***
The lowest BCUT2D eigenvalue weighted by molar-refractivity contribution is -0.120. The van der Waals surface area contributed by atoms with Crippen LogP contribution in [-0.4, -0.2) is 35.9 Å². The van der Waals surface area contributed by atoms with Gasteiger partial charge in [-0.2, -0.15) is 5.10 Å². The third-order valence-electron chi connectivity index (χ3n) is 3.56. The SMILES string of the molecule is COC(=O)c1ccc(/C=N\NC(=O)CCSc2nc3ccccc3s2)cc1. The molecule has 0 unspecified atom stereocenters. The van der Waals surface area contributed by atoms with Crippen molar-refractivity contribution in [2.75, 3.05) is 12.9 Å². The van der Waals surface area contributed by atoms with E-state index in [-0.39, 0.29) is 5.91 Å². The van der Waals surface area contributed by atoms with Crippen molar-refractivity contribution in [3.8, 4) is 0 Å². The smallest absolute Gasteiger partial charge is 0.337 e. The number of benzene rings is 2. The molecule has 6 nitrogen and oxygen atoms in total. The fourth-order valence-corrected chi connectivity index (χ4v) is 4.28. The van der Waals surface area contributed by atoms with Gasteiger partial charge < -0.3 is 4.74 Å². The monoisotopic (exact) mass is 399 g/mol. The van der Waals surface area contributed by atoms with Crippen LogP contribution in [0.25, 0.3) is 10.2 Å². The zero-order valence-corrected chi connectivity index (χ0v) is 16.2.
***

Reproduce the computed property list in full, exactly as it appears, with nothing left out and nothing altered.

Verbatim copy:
The lowest BCUT2D eigenvalue weighted by molar-refractivity contribution is -0.120. The van der Waals surface area contributed by atoms with Crippen LogP contribution in [-0.4, -0.2) is 35.9 Å². The van der Waals surface area contributed by atoms with Gasteiger partial charge in [-0.2, -0.15) is 5.10 Å². The third-order valence-electron chi connectivity index (χ3n) is 3.56. The SMILES string of the molecule is COC(=O)c1ccc(/C=N\NC(=O)CCSc2nc3ccccc3s2)cc1. The molecule has 0 unspecified atom stereocenters. The van der Waals surface area contributed by atoms with Crippen molar-refractivity contribution in [2.75, 3.05) is 12.9 Å². The van der Waals surface area contributed by atoms with E-state index in [-0.39, 0.29) is 5.91 Å². The van der Waals surface area contributed by atoms with Crippen molar-refractivity contribution in [3.8, 4) is 0 Å². The smallest absolute Gasteiger partial charge is 0.337 e. The number of benzene rings is 2. The molecule has 6 nitrogen and oxygen atoms in total. The fourth-order valence-corrected chi connectivity index (χ4v) is 4.28. The van der Waals surface area contributed by atoms with Gasteiger partial charge < -0.3 is 4.74 Å². The monoisotopic (exact) mass is 399 g/mol. The van der Waals surface area contributed by atoms with Crippen LogP contribution in [0.25, 0.3) is 10.2 Å². The zero-order valence-corrected chi connectivity index (χ0v) is 16.2.